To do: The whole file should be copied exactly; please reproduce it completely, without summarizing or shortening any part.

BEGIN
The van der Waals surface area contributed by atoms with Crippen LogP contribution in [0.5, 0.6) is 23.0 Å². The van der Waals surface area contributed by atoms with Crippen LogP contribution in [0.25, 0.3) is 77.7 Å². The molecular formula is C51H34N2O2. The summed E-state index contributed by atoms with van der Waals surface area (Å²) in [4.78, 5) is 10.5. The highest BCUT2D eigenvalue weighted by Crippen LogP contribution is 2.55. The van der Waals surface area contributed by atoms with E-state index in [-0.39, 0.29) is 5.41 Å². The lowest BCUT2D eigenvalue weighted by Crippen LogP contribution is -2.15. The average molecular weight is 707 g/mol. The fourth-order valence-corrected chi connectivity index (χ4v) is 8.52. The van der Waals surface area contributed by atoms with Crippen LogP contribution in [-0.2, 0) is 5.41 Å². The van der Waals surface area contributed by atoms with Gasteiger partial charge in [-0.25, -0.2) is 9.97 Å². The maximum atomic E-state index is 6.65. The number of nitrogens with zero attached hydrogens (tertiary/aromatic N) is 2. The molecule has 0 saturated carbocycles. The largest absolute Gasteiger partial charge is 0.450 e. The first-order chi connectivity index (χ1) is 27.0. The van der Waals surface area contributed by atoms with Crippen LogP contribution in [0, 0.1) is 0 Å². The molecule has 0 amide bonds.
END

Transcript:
The van der Waals surface area contributed by atoms with Crippen LogP contribution in [0.5, 0.6) is 23.0 Å². The van der Waals surface area contributed by atoms with Crippen LogP contribution in [0.25, 0.3) is 77.7 Å². The molecular formula is C51H34N2O2. The summed E-state index contributed by atoms with van der Waals surface area (Å²) in [4.78, 5) is 10.5. The highest BCUT2D eigenvalue weighted by Crippen LogP contribution is 2.55. The van der Waals surface area contributed by atoms with E-state index in [-0.39, 0.29) is 5.41 Å². The lowest BCUT2D eigenvalue weighted by Crippen LogP contribution is -2.15. The average molecular weight is 707 g/mol. The fourth-order valence-corrected chi connectivity index (χ4v) is 8.52. The van der Waals surface area contributed by atoms with Crippen LogP contribution in [-0.2, 0) is 5.41 Å². The van der Waals surface area contributed by atoms with Gasteiger partial charge in [-0.25, -0.2) is 9.97 Å². The maximum atomic E-state index is 6.65. The number of nitrogens with zero attached hydrogens (tertiary/aromatic N) is 2. The molecule has 0 saturated carbocycles. The largest absolute Gasteiger partial charge is 0.450 e. The first-order chi connectivity index (χ1) is 27.0. The van der Waals surface area contributed by atoms with Crippen LogP contribution in [0, 0.1) is 0 Å². The molecule has 0 amide bonds.